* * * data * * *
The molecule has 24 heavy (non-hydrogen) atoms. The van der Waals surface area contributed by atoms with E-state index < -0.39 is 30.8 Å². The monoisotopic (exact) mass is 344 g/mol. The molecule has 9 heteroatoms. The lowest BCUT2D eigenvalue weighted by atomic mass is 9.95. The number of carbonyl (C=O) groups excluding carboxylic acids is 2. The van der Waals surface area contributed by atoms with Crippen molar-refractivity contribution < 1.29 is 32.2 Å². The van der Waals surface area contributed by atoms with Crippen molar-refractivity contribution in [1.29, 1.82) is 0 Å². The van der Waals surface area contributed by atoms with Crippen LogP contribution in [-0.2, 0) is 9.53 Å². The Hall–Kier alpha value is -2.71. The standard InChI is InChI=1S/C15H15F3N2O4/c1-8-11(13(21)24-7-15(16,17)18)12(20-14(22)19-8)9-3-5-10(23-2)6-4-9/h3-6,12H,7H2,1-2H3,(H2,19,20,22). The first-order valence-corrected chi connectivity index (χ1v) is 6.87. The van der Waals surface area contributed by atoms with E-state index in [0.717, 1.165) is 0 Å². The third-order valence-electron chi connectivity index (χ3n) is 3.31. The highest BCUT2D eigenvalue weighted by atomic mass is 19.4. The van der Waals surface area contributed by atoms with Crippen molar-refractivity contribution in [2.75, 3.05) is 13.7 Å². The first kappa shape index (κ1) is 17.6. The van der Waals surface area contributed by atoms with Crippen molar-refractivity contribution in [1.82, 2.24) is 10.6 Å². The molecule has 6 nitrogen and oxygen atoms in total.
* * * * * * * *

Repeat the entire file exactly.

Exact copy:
The molecule has 24 heavy (non-hydrogen) atoms. The van der Waals surface area contributed by atoms with E-state index < -0.39 is 30.8 Å². The monoisotopic (exact) mass is 344 g/mol. The molecule has 9 heteroatoms. The lowest BCUT2D eigenvalue weighted by atomic mass is 9.95. The number of carbonyl (C=O) groups excluding carboxylic acids is 2. The van der Waals surface area contributed by atoms with Crippen molar-refractivity contribution < 1.29 is 32.2 Å². The van der Waals surface area contributed by atoms with Crippen molar-refractivity contribution in [1.29, 1.82) is 0 Å². The van der Waals surface area contributed by atoms with Crippen LogP contribution in [-0.2, 0) is 9.53 Å². The Hall–Kier alpha value is -2.71. The standard InChI is InChI=1S/C15H15F3N2O4/c1-8-11(13(21)24-7-15(16,17)18)12(20-14(22)19-8)9-3-5-10(23-2)6-4-9/h3-6,12H,7H2,1-2H3,(H2,19,20,22). The first-order valence-corrected chi connectivity index (χ1v) is 6.87. The van der Waals surface area contributed by atoms with E-state index in [0.717, 1.165) is 0 Å². The third-order valence-electron chi connectivity index (χ3n) is 3.31. The highest BCUT2D eigenvalue weighted by atomic mass is 19.4. The van der Waals surface area contributed by atoms with Crippen molar-refractivity contribution in [2.75, 3.05) is 13.7 Å². The first kappa shape index (κ1) is 17.6. The van der Waals surface area contributed by atoms with Crippen molar-refractivity contribution in [1.82, 2.24) is 10.6 Å². The molecule has 6 nitrogen and oxygen atoms in total.